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When is it OK to use a Disposable (Landfill) Diaper?

Seventh Generation Chlorine-Free DiapersTwo years later than my daughter, my son has almost completed his toilet learning!  It has been different with my boy, as we have resorted to the bare bum method.  Feeling the cool breeze on his bottom seems to be the only way he can remember to hold it in until he reaches the toilet. This works while we are home, but he still had accidents in underwear and clothes.  Since we are down to one diaper a day just at night, I’ve abandoned the cloth diapers for Seventh Generation’s Chlorine-Free Diapers.

I’ve always professed that every baby should wear cloth diapers; however, with my son wearing one diaper in 24 hours, it takes a long time to make a diaper load of laundry. After a week, these cloth diapers get very rank, and I don’t really want to put them in my washing machine or waste energy and water to wash them more often.  Thus, I’ve resorted to Seventh Generation’s Chlorine-Free Diapers, as it is too late in the game (I don’t plan to have any more children) to invest in gDiapers. I do feel a slight pang of guilt using a landfill, aka disposable, diaper, but I rationalize six years of cloth diapering two kids has earned me the right to one disposable diaper a day.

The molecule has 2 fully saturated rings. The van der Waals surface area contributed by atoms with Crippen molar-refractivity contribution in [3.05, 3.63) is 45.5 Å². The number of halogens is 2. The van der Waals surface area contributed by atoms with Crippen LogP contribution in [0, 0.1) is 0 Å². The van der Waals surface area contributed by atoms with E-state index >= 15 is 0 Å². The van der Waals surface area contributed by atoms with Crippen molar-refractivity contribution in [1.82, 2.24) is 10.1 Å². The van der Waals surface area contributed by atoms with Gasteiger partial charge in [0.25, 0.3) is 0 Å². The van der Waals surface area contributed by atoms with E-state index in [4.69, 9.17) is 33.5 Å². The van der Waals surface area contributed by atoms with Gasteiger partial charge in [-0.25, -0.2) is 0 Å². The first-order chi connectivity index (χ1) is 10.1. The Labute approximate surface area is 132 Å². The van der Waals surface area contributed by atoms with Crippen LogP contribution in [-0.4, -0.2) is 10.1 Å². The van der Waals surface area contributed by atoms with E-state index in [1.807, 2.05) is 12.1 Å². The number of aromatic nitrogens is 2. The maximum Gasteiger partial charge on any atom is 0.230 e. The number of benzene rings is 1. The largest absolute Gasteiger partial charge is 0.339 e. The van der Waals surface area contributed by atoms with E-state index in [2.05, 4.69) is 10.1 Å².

I think that Seventh Generation’s Chlorine-Free Diapers are the best choice for disposables. Chlorine bleaching releases harmful dioxins into the air, and who needs a bright white diaper that will just be soiled anyways.